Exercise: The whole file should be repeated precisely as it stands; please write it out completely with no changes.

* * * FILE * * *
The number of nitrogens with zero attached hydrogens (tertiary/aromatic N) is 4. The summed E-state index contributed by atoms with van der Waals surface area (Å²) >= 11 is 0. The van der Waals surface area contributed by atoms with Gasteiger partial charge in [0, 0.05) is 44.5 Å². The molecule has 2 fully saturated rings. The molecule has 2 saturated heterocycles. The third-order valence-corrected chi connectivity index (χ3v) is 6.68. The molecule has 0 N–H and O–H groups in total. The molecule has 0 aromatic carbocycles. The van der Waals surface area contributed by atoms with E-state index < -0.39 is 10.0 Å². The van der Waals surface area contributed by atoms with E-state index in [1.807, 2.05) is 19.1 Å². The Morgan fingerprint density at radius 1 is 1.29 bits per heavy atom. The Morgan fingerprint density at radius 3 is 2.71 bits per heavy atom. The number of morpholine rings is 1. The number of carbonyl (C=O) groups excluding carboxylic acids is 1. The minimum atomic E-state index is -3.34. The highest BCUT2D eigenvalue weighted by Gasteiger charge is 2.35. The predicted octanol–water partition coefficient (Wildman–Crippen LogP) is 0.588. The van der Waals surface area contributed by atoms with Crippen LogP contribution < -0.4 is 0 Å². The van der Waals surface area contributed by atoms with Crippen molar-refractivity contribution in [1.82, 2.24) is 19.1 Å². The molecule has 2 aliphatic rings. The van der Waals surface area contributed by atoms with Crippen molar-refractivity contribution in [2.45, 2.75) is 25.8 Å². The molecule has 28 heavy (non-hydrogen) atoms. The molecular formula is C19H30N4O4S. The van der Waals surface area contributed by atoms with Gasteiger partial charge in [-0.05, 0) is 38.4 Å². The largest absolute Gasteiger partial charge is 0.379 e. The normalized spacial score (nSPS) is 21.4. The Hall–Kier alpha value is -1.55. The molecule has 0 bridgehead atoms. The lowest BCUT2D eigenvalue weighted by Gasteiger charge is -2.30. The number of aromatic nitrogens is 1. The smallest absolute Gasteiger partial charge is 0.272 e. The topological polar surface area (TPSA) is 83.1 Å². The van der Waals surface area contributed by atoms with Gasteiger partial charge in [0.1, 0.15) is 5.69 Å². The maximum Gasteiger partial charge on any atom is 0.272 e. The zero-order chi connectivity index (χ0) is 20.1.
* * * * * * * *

The number of nitrogens with zero attached hydrogens (tertiary/aromatic N) is 4. The summed E-state index contributed by atoms with van der Waals surface area (Å²) >= 11 is 0. The van der Waals surface area contributed by atoms with Gasteiger partial charge in [0, 0.05) is 44.5 Å². The molecule has 2 fully saturated rings. The molecule has 2 saturated heterocycles. The third-order valence-corrected chi connectivity index (χ3v) is 6.68. The molecule has 0 N–H and O–H groups in total. The molecule has 0 aromatic carbocycles. The van der Waals surface area contributed by atoms with E-state index < -0.39 is 10.0 Å². The van der Waals surface area contributed by atoms with E-state index in [1.807, 2.05) is 19.1 Å². The Morgan fingerprint density at radius 1 is 1.29 bits per heavy atom. The Morgan fingerprint density at radius 3 is 2.71 bits per heavy atom. The number of morpholine rings is 1. The number of carbonyl (C=O) groups excluding carboxylic acids is 1. The minimum atomic E-state index is -3.34. The highest BCUT2D eigenvalue weighted by Gasteiger charge is 2.35. The predicted octanol–water partition coefficient (Wildman–Crippen LogP) is 0.588. The van der Waals surface area contributed by atoms with Crippen LogP contribution < -0.4 is 0 Å². The van der Waals surface area contributed by atoms with Crippen molar-refractivity contribution in [1.82, 2.24) is 19.1 Å². The molecule has 2 aliphatic rings. The van der Waals surface area contributed by atoms with Crippen molar-refractivity contribution in [2.45, 2.75) is 25.8 Å². The molecule has 28 heavy (non-hydrogen) atoms. The molecular formula is C19H30N4O4S. The van der Waals surface area contributed by atoms with Gasteiger partial charge in [-0.05, 0) is 38.4 Å². The largest absolute Gasteiger partial charge is 0.379 e. The normalized spacial score (nSPS) is 21.4. The Hall–Kier alpha value is -1.55. The molecule has 0 bridgehead atoms. The lowest BCUT2D eigenvalue weighted by Gasteiger charge is -2.30. The number of aromatic nitrogens is 1. The smallest absolute Gasteiger partial charge is 0.272 e. The topological polar surface area (TPSA) is 83.1 Å². The van der Waals surface area contributed by atoms with Gasteiger partial charge in [0.1, 0.15) is 5.69 Å². The maximum Gasteiger partial charge on any atom is 0.272 e. The zero-order chi connectivity index (χ0) is 20.1.